The Spanish speaking population ticks at 406 million, making Spanish second to Mandarin in terms of native speakers worldwide. Spanish is also spoken by 60 million people as a second language and has over 30 million students. In the US, the language is the second most widely taught and boasts over 50 million speakers.
Classification of Spanish Dialects
Spanish can be classified into two main groups:
1. Peninsular Spanish and
2. Latin America Spanish
1. Peninsular Spanish.
Peninsular Spanish consists of:
2. Latin America Spanish.
Latin American Spanish consists of:
The main differences between the dialects are evident in vocabulary, grammar and pronunciation.
Vocabulary brings out the major difference in the dialects. Speakers from different regions may refer to the same item in different words. Moreover, some words are also borrowed from English and indigenous languages of the Americas.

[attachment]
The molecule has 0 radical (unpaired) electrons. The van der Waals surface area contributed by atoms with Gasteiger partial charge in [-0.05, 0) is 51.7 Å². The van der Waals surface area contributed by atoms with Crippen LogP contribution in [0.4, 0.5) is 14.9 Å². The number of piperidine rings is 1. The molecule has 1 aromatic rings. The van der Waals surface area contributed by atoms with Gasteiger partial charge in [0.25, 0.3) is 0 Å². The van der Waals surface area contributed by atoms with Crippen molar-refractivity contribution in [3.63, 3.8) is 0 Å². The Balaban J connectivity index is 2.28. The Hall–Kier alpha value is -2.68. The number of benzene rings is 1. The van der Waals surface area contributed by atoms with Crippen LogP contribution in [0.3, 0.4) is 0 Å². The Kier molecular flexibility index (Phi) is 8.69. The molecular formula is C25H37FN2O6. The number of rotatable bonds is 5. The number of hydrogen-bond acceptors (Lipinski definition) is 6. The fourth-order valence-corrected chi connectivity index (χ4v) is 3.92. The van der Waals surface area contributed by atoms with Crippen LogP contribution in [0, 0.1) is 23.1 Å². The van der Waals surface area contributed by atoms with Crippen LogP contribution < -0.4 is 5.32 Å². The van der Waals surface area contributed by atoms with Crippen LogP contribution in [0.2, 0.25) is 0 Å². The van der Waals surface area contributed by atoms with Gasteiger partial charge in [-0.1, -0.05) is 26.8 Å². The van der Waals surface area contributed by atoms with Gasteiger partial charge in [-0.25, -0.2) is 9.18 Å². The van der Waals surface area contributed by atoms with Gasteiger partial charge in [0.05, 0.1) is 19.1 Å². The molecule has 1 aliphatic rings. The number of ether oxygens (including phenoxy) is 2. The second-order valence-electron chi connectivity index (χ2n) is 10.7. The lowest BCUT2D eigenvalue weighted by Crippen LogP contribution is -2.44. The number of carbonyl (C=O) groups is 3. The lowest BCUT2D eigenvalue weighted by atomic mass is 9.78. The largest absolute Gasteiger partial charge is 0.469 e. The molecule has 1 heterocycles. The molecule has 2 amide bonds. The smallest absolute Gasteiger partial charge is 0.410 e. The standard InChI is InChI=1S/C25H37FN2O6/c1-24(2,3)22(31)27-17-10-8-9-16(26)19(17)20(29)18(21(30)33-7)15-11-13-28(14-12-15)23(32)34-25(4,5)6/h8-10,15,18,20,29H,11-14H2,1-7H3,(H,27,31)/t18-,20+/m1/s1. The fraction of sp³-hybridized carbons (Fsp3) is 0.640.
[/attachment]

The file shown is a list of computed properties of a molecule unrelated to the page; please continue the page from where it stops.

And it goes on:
Spanish Grammar and Pronunciation.
Grammar and pronunciation go hand in hand. While grammar may not be important in speaking, it is important in writing.
On the other hand, pronunciation is crucial for film and media. The accent of speakers in Spain and Latin America is different and, therefore, films made for the regions should be dubbed separately with the appropriate accents for the audiences.
Entering Spanish Markets
When translating content for the Spanish market, it’s important to identify the audience that you want to reach. This way, you can adapt the terminology to a specific variant where needed. Sometimes, Spanish translation of specific words may not be possible. In such cases, it will be best to adopt a neutral stance.
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It’s also advisable to use native Spanish dialect speakers to translate your content for the specific audiences you are targeting. Ideally, you should use speakers from the specific region where the dialect you want to reach is spoken.